2. Note the use of the term “movement” in the following excerpts from page 5: “This attitude toward the past characterized the early movement. … Propelled by such an attitude toward the past, restoration movements like ours easily develop a kind of historylessness. By this term I refer to the perception that, while other churches or movements are snared in the web of profane history, one’s own church or movement stands above mere human history. One’s own movement partakes only of the perfections of the first age, the sacred time of pure beginnings. … This sense of historylessness works in powerful and subtle ways. In the process it creates exhilarating (and damaging) illusions. Among Churches of Christ it often has meant that we simply discounted eighteen centuries of Christianity as, at worst, a diseased tumor or, at best, an instructive failure. And not surprisingly, the same attitude has led many people among Churches of Christ to dismiss their own history as itself irrelevant. For after all, if our origins come entirely from the Bible and our churches are New Testament churches, then we really need not bother ourselves with the recent past.” Since Professor Allen is obsessed with our recent past, it follows as a logical consequence of his own statement that he does not believe our origins come entirely from the Bible or that our churches are New Testament churches.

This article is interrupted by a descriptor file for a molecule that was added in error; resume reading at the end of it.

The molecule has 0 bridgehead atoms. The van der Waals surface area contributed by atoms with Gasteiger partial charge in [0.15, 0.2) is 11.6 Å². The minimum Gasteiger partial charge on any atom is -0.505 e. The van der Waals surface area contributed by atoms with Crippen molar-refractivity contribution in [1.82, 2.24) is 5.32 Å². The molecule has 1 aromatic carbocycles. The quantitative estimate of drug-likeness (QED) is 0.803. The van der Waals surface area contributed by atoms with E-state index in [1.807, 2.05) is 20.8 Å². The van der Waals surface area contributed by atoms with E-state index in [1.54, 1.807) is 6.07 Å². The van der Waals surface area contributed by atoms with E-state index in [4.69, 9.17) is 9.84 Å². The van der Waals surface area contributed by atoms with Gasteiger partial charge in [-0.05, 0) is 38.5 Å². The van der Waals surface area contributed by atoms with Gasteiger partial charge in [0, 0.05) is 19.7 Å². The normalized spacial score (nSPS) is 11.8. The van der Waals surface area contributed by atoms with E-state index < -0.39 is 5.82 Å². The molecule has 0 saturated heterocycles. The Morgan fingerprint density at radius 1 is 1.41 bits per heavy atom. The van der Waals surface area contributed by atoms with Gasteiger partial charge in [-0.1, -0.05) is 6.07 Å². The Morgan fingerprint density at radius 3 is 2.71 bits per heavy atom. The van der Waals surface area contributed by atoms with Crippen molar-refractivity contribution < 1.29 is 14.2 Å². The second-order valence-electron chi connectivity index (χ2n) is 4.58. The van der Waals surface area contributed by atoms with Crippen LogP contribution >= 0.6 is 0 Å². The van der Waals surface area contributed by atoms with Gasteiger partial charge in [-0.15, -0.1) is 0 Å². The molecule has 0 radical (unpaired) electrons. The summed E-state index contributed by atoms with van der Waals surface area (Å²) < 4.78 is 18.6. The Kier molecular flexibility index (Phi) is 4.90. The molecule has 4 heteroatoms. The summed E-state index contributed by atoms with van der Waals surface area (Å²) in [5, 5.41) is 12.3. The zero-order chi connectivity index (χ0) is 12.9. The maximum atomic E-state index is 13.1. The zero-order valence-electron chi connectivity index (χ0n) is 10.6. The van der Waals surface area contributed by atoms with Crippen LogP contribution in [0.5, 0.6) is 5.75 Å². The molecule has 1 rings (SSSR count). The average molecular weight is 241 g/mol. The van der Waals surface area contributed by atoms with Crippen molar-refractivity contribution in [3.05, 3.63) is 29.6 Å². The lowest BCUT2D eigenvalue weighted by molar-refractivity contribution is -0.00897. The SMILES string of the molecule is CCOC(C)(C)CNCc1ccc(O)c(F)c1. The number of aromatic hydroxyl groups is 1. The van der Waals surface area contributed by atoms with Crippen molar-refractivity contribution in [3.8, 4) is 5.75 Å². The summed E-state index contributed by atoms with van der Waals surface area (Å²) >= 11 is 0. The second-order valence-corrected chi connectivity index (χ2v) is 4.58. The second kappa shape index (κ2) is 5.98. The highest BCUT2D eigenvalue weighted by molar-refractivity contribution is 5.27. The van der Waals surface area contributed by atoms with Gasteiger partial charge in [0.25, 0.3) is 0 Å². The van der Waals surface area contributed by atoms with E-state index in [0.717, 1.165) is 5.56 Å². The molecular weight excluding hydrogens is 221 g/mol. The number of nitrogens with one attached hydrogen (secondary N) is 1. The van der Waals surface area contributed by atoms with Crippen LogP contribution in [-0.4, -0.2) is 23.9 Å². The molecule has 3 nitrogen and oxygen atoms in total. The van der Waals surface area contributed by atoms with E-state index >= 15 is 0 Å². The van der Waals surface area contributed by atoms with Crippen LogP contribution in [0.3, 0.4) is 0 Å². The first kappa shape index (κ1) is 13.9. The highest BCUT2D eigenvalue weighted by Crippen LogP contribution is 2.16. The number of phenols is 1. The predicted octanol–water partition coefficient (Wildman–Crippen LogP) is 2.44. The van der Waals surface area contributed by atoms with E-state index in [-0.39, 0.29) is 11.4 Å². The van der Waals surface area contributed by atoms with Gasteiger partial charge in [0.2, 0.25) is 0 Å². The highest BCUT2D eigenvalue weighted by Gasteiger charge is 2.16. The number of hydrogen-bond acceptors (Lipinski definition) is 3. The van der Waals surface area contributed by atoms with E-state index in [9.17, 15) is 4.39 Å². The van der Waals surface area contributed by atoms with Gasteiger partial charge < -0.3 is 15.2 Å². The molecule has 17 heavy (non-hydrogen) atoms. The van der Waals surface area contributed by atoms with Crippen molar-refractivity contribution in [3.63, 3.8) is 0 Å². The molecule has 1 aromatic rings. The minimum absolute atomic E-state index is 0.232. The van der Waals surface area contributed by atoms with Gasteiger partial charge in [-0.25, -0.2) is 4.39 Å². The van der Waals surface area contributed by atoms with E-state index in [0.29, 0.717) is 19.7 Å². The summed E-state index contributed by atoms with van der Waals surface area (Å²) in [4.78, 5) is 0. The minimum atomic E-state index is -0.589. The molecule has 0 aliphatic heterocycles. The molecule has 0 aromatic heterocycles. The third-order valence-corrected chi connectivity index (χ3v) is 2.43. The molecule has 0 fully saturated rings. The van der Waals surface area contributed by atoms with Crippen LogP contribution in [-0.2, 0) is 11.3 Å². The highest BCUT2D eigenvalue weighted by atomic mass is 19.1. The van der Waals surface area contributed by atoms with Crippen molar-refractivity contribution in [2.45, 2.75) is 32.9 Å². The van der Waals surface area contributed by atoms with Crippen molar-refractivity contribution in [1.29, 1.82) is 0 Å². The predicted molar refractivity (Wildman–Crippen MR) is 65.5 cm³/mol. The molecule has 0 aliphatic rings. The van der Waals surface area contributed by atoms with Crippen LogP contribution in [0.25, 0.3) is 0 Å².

3. On page 7, he writes: “In the process we sought not so much to understand earlier Christian movements in all their complexity. We sought rather to decry them or on occasion simply to ridicule them. For they obviously ran in the stream of profane history, swept along by little more than human willfulness and ignorance. But our movement was different. It did not run in any wide and turgid stream. Rather, it gushed directly out of the spring, forming only a crystal clear pool around it. … It was an exciting story, almost the stuff of epics and legends.” If “our movement” means the New Testament church, then what are these earlier Christian movements that he is talking about here?
4. On pages 11-12 we read: “As we have seen, a critical attitude toward the past means that we take Christian traditions other than our own with great seriousness. … When we view tradition A (our own) alongside traditions B, C, and D, we will begin to see dimensions of tradition A that we probably never saw before. … The effect of such engagement might best be described as a theological loss of innocence. … For if we naively assume that we are fresh and pure, that we stand above worldly compromise and spiritual failure, that we espouse only the Truth and nothing but the Truth, then we lose the capacity for self-criticism, for repentance, and thus for spiritual growth.” One wonders how the first century church was able to experience spiritual growth since they also naively assumed they were fresh and pure and that they espoused the Truth and nothing but the Truth.